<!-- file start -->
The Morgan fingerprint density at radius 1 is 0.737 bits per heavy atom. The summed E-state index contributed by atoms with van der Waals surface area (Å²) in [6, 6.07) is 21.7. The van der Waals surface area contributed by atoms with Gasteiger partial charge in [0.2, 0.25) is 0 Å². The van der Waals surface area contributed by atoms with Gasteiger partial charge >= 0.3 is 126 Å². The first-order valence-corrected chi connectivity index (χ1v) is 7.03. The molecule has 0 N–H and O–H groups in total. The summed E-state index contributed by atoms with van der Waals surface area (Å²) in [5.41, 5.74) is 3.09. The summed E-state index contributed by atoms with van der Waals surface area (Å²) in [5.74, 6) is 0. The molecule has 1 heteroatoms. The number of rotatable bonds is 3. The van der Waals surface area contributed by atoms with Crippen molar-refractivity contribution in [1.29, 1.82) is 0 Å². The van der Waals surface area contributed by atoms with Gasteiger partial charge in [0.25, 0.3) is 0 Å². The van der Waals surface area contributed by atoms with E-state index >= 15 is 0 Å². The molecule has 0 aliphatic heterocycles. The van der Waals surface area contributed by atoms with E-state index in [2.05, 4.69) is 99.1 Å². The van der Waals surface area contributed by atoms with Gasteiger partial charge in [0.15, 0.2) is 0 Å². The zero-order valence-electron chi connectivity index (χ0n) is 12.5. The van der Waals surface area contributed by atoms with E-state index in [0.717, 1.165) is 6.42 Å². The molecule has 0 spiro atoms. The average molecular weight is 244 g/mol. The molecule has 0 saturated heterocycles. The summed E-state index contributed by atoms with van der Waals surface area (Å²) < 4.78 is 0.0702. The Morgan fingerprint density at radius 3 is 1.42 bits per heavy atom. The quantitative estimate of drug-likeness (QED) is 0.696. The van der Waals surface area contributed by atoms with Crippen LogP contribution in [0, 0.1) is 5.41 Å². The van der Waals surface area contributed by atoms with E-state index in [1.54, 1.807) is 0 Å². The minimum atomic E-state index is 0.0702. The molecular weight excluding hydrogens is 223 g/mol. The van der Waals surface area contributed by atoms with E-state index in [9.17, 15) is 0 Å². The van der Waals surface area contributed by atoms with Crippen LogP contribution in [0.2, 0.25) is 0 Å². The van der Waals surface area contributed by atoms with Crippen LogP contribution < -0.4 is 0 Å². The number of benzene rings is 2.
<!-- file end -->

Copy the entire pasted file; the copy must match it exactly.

The Morgan fingerprint density at radius 1 is 0.737 bits per heavy atom. The summed E-state index contributed by atoms with van der Waals surface area (Å²) in [6, 6.07) is 21.7. The van der Waals surface area contributed by atoms with Gasteiger partial charge in [0.2, 0.25) is 0 Å². The van der Waals surface area contributed by atoms with Gasteiger partial charge >= 0.3 is 126 Å². The first-order valence-corrected chi connectivity index (χ1v) is 7.03. The molecule has 0 N–H and O–H groups in total. The summed E-state index contributed by atoms with van der Waals surface area (Å²) in [5.41, 5.74) is 3.09. The summed E-state index contributed by atoms with van der Waals surface area (Å²) in [5.74, 6) is 0. The molecule has 1 heteroatoms. The number of rotatable bonds is 3. The van der Waals surface area contributed by atoms with Crippen molar-refractivity contribution in [1.29, 1.82) is 0 Å². The van der Waals surface area contributed by atoms with Gasteiger partial charge in [0.25, 0.3) is 0 Å². The van der Waals surface area contributed by atoms with E-state index >= 15 is 0 Å². The molecule has 0 aliphatic heterocycles. The van der Waals surface area contributed by atoms with E-state index in [2.05, 4.69) is 99.1 Å². The van der Waals surface area contributed by atoms with Gasteiger partial charge in [0.15, 0.2) is 0 Å². The zero-order valence-electron chi connectivity index (χ0n) is 12.5. The van der Waals surface area contributed by atoms with E-state index in [0.717, 1.165) is 6.42 Å². The molecule has 0 spiro atoms. The average molecular weight is 244 g/mol. The molecule has 0 saturated heterocycles. The summed E-state index contributed by atoms with van der Waals surface area (Å²) < 4.78 is 0.0702. The Morgan fingerprint density at radius 3 is 1.42 bits per heavy atom. The quantitative estimate of drug-likeness (QED) is 0.696. The van der Waals surface area contributed by atoms with Crippen LogP contribution in [0, 0.1) is 5.41 Å². The van der Waals surface area contributed by atoms with E-state index in [1.54, 1.807) is 0 Å². The minimum atomic E-state index is 0.0702. The molecular weight excluding hydrogens is 223 g/mol. The van der Waals surface area contributed by atoms with E-state index in [9.17, 15) is 0 Å². The van der Waals surface area contributed by atoms with Crippen LogP contribution in [0.2, 0.25) is 0 Å². The van der Waals surface area contributed by atoms with Crippen LogP contribution < -0.4 is 0 Å². The number of benzene rings is 2.